Tuesday, February 12, 2013

Royal Paladin Extra Study Material: Fang of Light, Garmore

Photo by rawritzrichii, not to be reposted elsewhere without the original photographer's express permission.
The Garmore deck is unique among the Royal Paladin builds in that it is a High Beast deck. Much as Pale Moon has a Chimera deck, and Kagerou has a Flame Dragon deck, Garmore is a race-specific build. Coming out of BT04: Eclipse of Illusionary Shadows, this deck expands on the discard-and-search mechanics of the set to create a consistent Beast Knight strategy. No matter how poorly any individual fight goes, the Garmore cardfighter will almost always be able to bring out their strategy, one that persists throughout every stage of a match.

The build's intended first vanguard is Brugal, a base 4000 power first vanguard that outrides from the soul when ridden over with another Royal Paladin. His other skill is to gain +1000 power for each other Brugal on your field, but this isn't terribly practical because it requires running 18 grade 0s to make use of and that second grade 0 would probably be better off staying in your hand where its high shield can be used for defense. However, Brugal plays into another unit's skill that we'll get to soon enough. To understand Brugal, you have to understand the context from which he came out of; at the time of Brugal's original release, Barcgal had already been restricted for two months, and the only alternative RoyPala cardfighters had presented to them was Drangal. Brugal is then primarily a replacement for the 4000-power FVG that the clan had lost, but unfortunately his inability to return to the soul or contribute to it made him a poor replacement in that respect. For Garmore, the problem was and is Brugal's low base power, which inevitably requires him to be replaced to make way for Marron or Toypugal, voluntarily getting rid of his one-card lead. Soul Saver-based Royal Paladin cardfighters used Drangal to keep their soul high, Garmore-based fighters used Drangal to keep the field open for more useful rearguards, and thus left no one running the blue highdog.

The two core cards for the deck are the grade 3 Fang of Light, Garmore and grade 1 Snogal. Snogal continuously gains +1000 power for each other Snogal on the field over its 6000 base; Garmore has this same boost in the vanguard circle while also being able to discard any Royal Paladin to call a Snogal from the deck. The chief advantage then is being able to run up to eight base 8000 boosting units between Snogal and Marron, freeing you up to run more 8000-power grade 2s and make anticrossride 18000 lines easier with Gallatin and Lamorak.

Garmore's ability to search for Snogals is shared by the grade 2 Beast Knight, Garmore, who falls into that same 8000 baseline that the Snogals are so effective at supporting. Beast Knight and Akane are transformed by the Snogal strategy, into multiple copies of Macha. The ideal formation for the deck is clearly three Snogals in the back line for a 21000 Garmore and the guaranteed 16-18-21000 lines in the rearguard, but even two Snogals lets Garmore go boosted for 18000+ every turn, enduring into the crossride format much as Alfred has. Unlike Kiyomi's Alfred, consistent base 8000 rearguards take the spotlight over the extra advantage of an unneeded circle, and Garmore can also go for 21000 when necessary. Palamedes is still the best offensive support for Garmore that he is for the King of Knights, thanks to Snogal behaving as additional copies of Marron.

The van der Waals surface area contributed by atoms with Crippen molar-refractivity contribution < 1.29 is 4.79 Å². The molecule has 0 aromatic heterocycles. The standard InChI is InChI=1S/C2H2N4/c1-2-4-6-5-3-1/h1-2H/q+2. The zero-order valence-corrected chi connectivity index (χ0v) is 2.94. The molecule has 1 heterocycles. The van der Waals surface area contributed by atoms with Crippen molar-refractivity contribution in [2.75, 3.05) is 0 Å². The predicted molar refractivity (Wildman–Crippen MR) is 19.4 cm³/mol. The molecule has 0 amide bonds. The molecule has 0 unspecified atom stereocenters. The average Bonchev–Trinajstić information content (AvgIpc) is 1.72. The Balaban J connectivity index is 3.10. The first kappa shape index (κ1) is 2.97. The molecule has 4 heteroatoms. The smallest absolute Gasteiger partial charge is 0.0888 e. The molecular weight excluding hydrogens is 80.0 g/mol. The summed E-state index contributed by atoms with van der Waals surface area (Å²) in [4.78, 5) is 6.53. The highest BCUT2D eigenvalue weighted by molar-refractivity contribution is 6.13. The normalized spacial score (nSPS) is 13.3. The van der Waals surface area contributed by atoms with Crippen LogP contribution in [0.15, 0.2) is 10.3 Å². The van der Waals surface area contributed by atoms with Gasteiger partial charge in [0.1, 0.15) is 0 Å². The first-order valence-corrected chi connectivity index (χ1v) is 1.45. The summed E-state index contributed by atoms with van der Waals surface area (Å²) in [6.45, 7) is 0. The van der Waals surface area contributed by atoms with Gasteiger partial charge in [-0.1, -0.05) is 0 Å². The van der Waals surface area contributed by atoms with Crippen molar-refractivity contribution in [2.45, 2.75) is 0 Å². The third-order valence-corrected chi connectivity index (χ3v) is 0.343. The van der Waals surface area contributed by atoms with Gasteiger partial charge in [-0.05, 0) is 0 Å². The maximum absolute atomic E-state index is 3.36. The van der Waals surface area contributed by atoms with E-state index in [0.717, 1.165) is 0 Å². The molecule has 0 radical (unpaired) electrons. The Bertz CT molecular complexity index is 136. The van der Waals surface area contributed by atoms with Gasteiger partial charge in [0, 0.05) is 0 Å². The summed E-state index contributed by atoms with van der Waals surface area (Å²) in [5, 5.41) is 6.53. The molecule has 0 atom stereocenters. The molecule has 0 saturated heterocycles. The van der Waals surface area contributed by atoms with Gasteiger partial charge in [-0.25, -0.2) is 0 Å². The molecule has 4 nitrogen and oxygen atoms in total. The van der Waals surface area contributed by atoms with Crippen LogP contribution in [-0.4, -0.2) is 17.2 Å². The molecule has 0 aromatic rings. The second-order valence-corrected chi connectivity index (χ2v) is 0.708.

Garmore also gets his boost from having Brugal on the field, a clause which helpfully circumvents one of Brugal's weaknesses. This is a roundabout way for Brugal to be a base 5000 FVG, and at the middle stages of a match this does have some use as with one Snogal on the field Garmore hits 16000. Outside of these core units, the deck also has fringe support from High Dog Breeder Seiran, Akane's male counterpart. Instead of her counterblast 2, Seiran has a counterblast 1 on-call, giving +4000 power to one High Beast on the field. This can temporarily throw Snogal up to 12000, going for 25 with Garmore and Palamedes, or 16000 with Brugal while Seiran in his own line can hit 16 with Snogal's usual boost. Another fringe card is Starlight Unicorn, who has been around since the trial deck days but hasn't had much of a place in Royal Paladin until this definitive High Beast deck was conceived. Unicorn is a base 6000 unit that gives +2000 power to another RoyPala on-call; this can be a useful single copy because she is searchable by Akane and through that search can bump a Garmore-Snogal line up to 23000 with a net difference in advantage of 0 after replacing her, while crossrides are forced to drop 20000 shield to account for one trigger on that boosted Garmore.

The advantages to the Garmore deck are relatively simple and intrinsic to the cards, but as stated previously, consistency is the key feature. As long as you have one of the Garmores in hand, any card in the deck can become Snogal. Akane and Palamedes enhance it, while outlier cards offer ways to customize the build to meet current challenges. Next time that we revisit the Royal Paladins, I'll be discussing Majesty Lord Blaster and how to synthesize a coherent play style from Shadow Paladin supporters.

Three pros use this deck.